Vertical Ridge Augmentation With Autogenous Onlay Blocks Combined With Guided Bone Regeneration Versus Autogenous Bone Graft With Titanium Mesh in Posterior Mandible

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Cairo University (CU)

Status

Unknown

Conditions

Posterior Mandible With Deficient Ridge Height

Treatments

Device: autogenous rings with GBR and autogenous graft with ti-mesh

Study type

Interventional

Funder types

Other

Identifiers

NCT03680118
cairouimplant masters

Details and patient eligibility

About

Atrophic ridge augmentation utilizing guided bone regeneration (GBR) has become a major treatment option to provide optimal bone support for osseointegrated dental implants. GBR was initially employed to treat simple defects, including dehiscence and fenestration defects. In addition, GBR has been utilized for horizontal and vertical ridge augmentations and has demonstrated reproducible outcomes, with high implant survival rates and low complication rates. The results of recent clinical and histologic studies of ridge augmentation with GBR indicated that autogenous bone graft may be a suitable material for staged localized ridge augmentation in both horizontal and vertical augmentations. The main advantages of autogenous grafts are their osteogenic, osteoinductive and osteoconductive capabilities. Because of these qualities, autogenous grafts are considered by many to be the gold standard for bone regeneration

Full description

The GBR Procedure requires to place a barrier between the bone graft and the surrounding soft tissues. This blocks the fast-duplicating connective and epithelial cells from colonizing the regenerating site. Collagen membranes have been successfully used as a barrier membrane in clinical practice. They have the advantage of being resorbable and pose less post-operative complications. On the other hand, collagen membranes are not rigid, causing a difficulty in maintaining the vertical height of the particulate bone graft placed onto the ridge. Alternatively, titanium meshes have been used with success in clinical practice and display both advantages and disadvantages. They provide tenting effect thanks to their rigidity and, being moldable, can be easily given the shape needed to cover the defect. However they must be removed, not resorbable, require time-consuming shaping and pose complications as flap dehiscence. Choice of the comparator: Current studies have shown that using titanium mesh as a barrier to protect the bone graft during GBR can be considered successful in terms of vertical bone gain. There might be variable in other findings which could be attributed to differences in the methodology, such as using other membranes over the titanium mesh (collagen or PTFE membranes).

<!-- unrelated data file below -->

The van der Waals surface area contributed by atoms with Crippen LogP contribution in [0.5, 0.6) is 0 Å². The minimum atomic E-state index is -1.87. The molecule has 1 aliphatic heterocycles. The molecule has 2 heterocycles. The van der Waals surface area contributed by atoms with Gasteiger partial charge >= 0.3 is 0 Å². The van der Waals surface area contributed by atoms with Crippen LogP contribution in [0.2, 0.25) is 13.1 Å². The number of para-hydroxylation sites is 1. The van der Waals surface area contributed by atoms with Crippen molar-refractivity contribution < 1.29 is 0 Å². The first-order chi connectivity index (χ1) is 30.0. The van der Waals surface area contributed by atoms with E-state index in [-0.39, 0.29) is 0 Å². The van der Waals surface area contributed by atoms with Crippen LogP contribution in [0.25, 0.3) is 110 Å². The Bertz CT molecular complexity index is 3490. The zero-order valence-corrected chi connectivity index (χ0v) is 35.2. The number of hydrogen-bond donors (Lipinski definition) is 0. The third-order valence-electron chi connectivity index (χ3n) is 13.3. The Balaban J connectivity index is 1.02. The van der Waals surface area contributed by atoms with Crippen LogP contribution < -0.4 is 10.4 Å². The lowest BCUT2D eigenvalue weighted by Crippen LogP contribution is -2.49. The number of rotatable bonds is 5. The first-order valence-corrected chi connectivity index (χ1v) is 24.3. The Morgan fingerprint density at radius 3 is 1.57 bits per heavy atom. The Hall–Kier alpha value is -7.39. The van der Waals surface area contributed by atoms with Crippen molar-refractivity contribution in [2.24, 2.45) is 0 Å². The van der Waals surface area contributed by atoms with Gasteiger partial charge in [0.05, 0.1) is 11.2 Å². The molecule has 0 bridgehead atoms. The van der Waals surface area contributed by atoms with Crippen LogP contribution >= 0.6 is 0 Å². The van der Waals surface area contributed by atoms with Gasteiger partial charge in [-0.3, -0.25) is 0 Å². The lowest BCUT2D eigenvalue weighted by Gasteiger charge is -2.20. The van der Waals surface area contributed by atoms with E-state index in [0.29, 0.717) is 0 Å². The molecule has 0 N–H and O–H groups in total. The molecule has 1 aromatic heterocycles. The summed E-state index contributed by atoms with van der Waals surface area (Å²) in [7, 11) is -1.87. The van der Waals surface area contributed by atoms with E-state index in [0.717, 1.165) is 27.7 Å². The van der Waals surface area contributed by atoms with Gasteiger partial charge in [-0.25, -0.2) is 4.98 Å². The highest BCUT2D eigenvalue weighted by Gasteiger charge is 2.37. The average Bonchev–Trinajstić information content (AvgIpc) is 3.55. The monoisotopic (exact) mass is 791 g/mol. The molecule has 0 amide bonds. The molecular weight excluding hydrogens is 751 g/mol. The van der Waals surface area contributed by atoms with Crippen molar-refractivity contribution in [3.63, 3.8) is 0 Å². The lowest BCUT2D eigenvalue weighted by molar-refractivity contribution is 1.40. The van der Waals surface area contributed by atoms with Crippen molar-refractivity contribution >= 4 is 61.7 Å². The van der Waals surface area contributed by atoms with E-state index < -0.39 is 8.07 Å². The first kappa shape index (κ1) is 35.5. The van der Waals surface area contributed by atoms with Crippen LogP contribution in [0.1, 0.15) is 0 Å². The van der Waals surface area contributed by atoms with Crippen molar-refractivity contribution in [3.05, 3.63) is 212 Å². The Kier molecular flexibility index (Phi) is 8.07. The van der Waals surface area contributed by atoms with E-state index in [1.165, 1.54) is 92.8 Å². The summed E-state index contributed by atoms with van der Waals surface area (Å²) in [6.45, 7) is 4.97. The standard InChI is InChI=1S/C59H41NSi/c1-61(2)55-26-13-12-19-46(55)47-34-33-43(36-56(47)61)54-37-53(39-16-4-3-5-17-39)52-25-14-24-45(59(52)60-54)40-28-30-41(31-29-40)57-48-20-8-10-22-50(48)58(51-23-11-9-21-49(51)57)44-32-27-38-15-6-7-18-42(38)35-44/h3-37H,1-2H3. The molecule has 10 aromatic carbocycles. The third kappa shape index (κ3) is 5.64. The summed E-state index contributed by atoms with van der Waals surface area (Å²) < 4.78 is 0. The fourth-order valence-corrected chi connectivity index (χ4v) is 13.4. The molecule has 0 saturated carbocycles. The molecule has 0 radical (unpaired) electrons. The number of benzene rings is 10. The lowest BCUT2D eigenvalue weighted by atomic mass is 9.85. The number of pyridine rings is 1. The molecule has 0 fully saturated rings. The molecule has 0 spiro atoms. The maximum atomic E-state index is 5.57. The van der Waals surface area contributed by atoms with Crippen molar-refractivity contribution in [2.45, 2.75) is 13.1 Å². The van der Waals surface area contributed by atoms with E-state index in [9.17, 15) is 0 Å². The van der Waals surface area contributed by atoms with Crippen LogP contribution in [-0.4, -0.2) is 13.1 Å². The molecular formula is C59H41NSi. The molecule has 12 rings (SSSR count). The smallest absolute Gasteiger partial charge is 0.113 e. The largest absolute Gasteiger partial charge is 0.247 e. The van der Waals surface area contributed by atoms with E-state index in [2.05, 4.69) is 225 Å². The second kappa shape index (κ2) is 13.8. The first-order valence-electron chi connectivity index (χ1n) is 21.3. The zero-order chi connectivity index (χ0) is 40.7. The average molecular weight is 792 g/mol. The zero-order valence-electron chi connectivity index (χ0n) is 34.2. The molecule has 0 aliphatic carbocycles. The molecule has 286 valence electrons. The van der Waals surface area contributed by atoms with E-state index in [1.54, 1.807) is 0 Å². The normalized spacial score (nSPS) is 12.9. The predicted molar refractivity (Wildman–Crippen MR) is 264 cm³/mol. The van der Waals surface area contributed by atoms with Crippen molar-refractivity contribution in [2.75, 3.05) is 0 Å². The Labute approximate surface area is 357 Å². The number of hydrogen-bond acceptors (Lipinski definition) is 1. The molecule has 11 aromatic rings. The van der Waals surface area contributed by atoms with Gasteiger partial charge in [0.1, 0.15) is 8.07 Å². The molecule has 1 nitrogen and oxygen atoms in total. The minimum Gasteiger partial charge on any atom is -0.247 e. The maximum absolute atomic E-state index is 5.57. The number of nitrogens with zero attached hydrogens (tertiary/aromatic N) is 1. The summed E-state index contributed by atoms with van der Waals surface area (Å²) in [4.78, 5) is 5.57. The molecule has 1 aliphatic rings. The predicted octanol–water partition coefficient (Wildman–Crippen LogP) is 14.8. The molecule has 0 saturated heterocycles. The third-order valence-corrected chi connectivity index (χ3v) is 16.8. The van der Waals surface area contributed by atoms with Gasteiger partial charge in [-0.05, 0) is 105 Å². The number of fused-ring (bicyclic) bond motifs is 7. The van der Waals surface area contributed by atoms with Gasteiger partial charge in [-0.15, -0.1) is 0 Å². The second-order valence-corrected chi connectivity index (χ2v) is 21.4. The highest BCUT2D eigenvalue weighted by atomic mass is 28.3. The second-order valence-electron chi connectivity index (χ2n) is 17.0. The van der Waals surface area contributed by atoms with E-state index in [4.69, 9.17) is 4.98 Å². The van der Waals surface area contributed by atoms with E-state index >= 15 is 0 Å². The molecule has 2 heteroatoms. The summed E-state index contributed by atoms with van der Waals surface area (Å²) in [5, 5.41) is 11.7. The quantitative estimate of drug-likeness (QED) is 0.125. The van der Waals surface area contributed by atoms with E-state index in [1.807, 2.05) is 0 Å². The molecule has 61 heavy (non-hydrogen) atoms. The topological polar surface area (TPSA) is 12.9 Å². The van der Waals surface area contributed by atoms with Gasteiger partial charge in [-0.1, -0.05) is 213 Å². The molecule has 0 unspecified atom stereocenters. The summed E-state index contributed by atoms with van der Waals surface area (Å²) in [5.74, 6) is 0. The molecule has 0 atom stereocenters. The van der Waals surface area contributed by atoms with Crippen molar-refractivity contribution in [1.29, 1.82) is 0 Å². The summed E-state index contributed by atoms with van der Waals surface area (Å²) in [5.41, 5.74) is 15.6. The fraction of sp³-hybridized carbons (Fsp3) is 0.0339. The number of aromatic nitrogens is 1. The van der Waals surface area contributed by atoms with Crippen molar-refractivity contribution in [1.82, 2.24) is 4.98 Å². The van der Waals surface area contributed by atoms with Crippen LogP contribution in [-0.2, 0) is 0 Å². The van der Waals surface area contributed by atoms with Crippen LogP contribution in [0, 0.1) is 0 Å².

Enrollment

24 estimated patients

Sex

All

Ages

25 to 60 years old

Volunteers

No Healthy Volunteers

Inclusion criteria

  • Adult patients with edentulous posterior mandible.
  • Both sexes.
  • No intraoral soft and hard tissue pathology.
  • No systemic condition that contraindicate implant placement.
  • Residual alveolar bone height more than 6 mm (7-9 mm) and less than 12 mm.

Exclusion criteria

  • Presence of fenestrations or dehiscence of the residual ridge.
  • Heavy smokers more than 20 cigarettes per day.
  • Patients with systemic disease that may affect normal healing.
  • Psychiatric problems
  • Disorders to implant are related to history of radiation therapy to the head and neck neoplasia, or bone augmentation to implant site.

Trial design

Primary purpose

Treatment

Allocation

N/A

Interventional model

Single Group Assignment

Masking

None (Open label)

24 participants in 1 patient group

autogenous rings with GBR and autogenous graft with ti-mesh
Experimental group
Description:
Augmentation with autogenous onlay ring blocks covered by guided bone regeneration (GBR) using collagen membrane and autogenous bone graft using titanium mesh (ti-mesh) only
Treatment:
Device: autogenous rings with GBR and autogenous graft with ti-mesh

Trial contacts and locations

0

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Central trial contact

Mostafa Shawky Shaheen, BDS; Mohamed Atef, PhD

Data sourced from clinicaltrials.gov

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